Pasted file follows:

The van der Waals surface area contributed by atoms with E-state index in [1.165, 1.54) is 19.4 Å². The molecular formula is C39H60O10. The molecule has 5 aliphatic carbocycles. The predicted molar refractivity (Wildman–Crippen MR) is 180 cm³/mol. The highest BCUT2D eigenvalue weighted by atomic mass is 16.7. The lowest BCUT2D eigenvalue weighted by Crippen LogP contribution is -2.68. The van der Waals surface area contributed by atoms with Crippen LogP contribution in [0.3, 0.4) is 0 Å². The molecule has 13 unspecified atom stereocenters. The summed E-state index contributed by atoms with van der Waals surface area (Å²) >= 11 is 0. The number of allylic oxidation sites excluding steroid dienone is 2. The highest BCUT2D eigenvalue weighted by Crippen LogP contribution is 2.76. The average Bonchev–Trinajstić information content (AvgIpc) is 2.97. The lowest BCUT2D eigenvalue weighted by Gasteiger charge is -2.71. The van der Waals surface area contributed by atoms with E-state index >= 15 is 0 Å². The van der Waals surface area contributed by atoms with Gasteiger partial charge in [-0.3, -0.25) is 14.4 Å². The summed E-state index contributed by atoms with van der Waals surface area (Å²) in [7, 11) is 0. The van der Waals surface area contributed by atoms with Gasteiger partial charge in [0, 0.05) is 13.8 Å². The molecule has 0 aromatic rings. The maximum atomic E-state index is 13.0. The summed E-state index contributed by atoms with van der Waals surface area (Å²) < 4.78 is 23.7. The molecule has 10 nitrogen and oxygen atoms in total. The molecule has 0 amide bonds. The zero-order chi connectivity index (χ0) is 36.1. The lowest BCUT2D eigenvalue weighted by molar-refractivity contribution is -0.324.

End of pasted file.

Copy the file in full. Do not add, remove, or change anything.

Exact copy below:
The van der Waals surface area contributed by atoms with E-state index in [1.165, 1.54) is 19.4 Å². The molecular formula is C39H60O10. The molecule has 5 aliphatic carbocycles. The predicted molar refractivity (Wildman–Crippen MR) is 180 cm³/mol. The highest BCUT2D eigenvalue weighted by atomic mass is 16.7. The lowest BCUT2D eigenvalue weighted by Crippen LogP contribution is -2.68. The van der Waals surface area contributed by atoms with Crippen LogP contribution in [0.3, 0.4) is 0 Å². The molecule has 13 unspecified atom stereocenters. The summed E-state index contributed by atoms with van der Waals surface area (Å²) >= 11 is 0. The number of allylic oxidation sites excluding steroid dienone is 2. The highest BCUT2D eigenvalue weighted by Crippen LogP contribution is 2.76. The average Bonchev–Trinajstić information content (AvgIpc) is 2.97. The lowest BCUT2D eigenvalue weighted by Gasteiger charge is -2.71. The van der Waals surface area contributed by atoms with E-state index >= 15 is 0 Å². The van der Waals surface area contributed by atoms with Gasteiger partial charge in [-0.3, -0.25) is 14.4 Å². The summed E-state index contributed by atoms with van der Waals surface area (Å²) in [7, 11) is 0. The van der Waals surface area contributed by atoms with Gasteiger partial charge in [0, 0.05) is 13.8 Å². The molecule has 0 aromatic rings. The maximum atomic E-state index is 13.0. The summed E-state index contributed by atoms with van der Waals surface area (Å²) < 4.78 is 23.7. The molecule has 10 nitrogen and oxygen atoms in total. The molecule has 0 amide bonds. The zero-order chi connectivity index (χ0) is 36.1. The lowest BCUT2D eigenvalue weighted by molar-refractivity contribution is -0.324.